युधिष्ठिरः – The son of यमः & Lessons for Narendra Modi

yudhishthira is one of mahabhArata’s wisest men. The extent of his knowledge and understanding of shruti, smriti & shAstrA is clearly elucidated in the famous yaksha prashna during the pANDavA brothers’ 13 year exile. He was already a very popular king and yet after the war he goes to dEvavrata, his grandsire, to seek his blessings. Despite being king for many years he desires to relearn statecraft from the greatest statesman of the kuru race. That he is respectful to his elders was clearly evident when, just before the war was about to begin, he walked straight to bhIshma, drONa & kripa to ask for their forgiveness because he dared to attack them and seek their blessings.

yudhishthira‘s soft nature is usually illuminated by one of his names: ajAtashatru. It means one without an enemy. It is also explained by one of those famous Indian anecdotes where a rishi asks him who is the evilest of them all and all yudhishthira could do was see the good in everyone and replies there is no evil on the planet. He is also exceptionally patient when volatile bhIma and vindictive draupadi repeatedly ask him to break their exile and attack the kauravAs to get back what is rightfully theirs.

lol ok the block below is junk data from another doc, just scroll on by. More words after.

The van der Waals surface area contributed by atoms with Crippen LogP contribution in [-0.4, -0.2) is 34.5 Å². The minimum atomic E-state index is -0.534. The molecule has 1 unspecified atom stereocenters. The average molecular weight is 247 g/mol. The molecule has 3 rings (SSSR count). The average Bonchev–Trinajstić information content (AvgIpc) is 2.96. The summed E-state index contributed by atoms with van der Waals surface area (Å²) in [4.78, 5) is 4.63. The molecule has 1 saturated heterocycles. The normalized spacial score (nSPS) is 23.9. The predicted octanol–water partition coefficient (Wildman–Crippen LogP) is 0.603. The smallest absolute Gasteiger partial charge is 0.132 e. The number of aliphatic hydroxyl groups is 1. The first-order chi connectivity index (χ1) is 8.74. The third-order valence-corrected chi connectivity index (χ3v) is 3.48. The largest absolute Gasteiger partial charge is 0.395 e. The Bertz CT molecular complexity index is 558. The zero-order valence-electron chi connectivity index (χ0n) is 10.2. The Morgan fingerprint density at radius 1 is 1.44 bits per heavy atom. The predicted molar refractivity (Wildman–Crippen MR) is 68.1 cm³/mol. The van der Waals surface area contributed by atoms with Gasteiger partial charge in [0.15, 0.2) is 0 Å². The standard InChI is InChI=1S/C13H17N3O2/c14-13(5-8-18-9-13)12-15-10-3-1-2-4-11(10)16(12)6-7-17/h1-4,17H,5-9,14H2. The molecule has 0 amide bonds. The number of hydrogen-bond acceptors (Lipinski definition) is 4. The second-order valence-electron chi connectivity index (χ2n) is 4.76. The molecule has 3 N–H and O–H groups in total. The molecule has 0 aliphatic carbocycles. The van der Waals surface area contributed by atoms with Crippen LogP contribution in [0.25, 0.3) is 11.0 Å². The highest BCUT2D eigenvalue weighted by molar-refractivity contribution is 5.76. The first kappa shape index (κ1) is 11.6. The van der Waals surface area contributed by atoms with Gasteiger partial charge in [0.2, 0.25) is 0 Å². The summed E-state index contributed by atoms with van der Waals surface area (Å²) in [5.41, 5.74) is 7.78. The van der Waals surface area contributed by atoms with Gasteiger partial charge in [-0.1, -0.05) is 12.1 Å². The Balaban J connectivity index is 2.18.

He readily forgave duryOdhana even though, over the ages, he poisoned his most favourite brother, tried to burn down his entire family and disrobed his wife in front of all the elders of the clan. Despite all the humiliations, he implored bhIma & arjuna to save his cousins when they were captured by the gandharvAs even though the kauravAs had camped next to them just to see how much the pANDavAs suffered in their vanavAsa. He stoically bore everything to prevent wars and loss of life.

All of the above stories are upamAnams of the soft & friendly nature of ajAtashatru but beneath the soft & friendly exterior was a steely & determined interior that was just biding for the right time to strike. Whilst he was explaining why ahimsa is paramo dharma to his krishNa & vrikOdara, he had sent savyasAchi to the himAlayAs to procure divine weapons that they lacked and will need for the inevitable war. His prescient nature saw the firepower possessed by drONa, kripa, bhIshma & karNa and wanted the pANDavAs to start on as level a playing field as possible in kurukshEtra.

When he sent gOvinda as his peace emissary he asks for just 5 villages in return for peace. This has led to many labelling him as a weak man but as explained by shrI Sridhar here*, those five villages weren’t randomly chosen. Each village was a reminder to duryOdhana about the atrocities that he had committed in his petty jealousy & irrational hatred for his cousins.

Yudhishthira is not a fool. He has asked you for these five villages in particular. He could have asked for just any five. Why should he have mentioned the names? I will tell you. He knows full well that you are not going to listen to anyone. He knows that he will have to fight for his kingdom and kill you all for the sake of that kingdom. This request of his for five villages is just a reminder to you and to the elders of this court, in particular, about the sufferings of the Pandavas. Even one of the names is sufficient.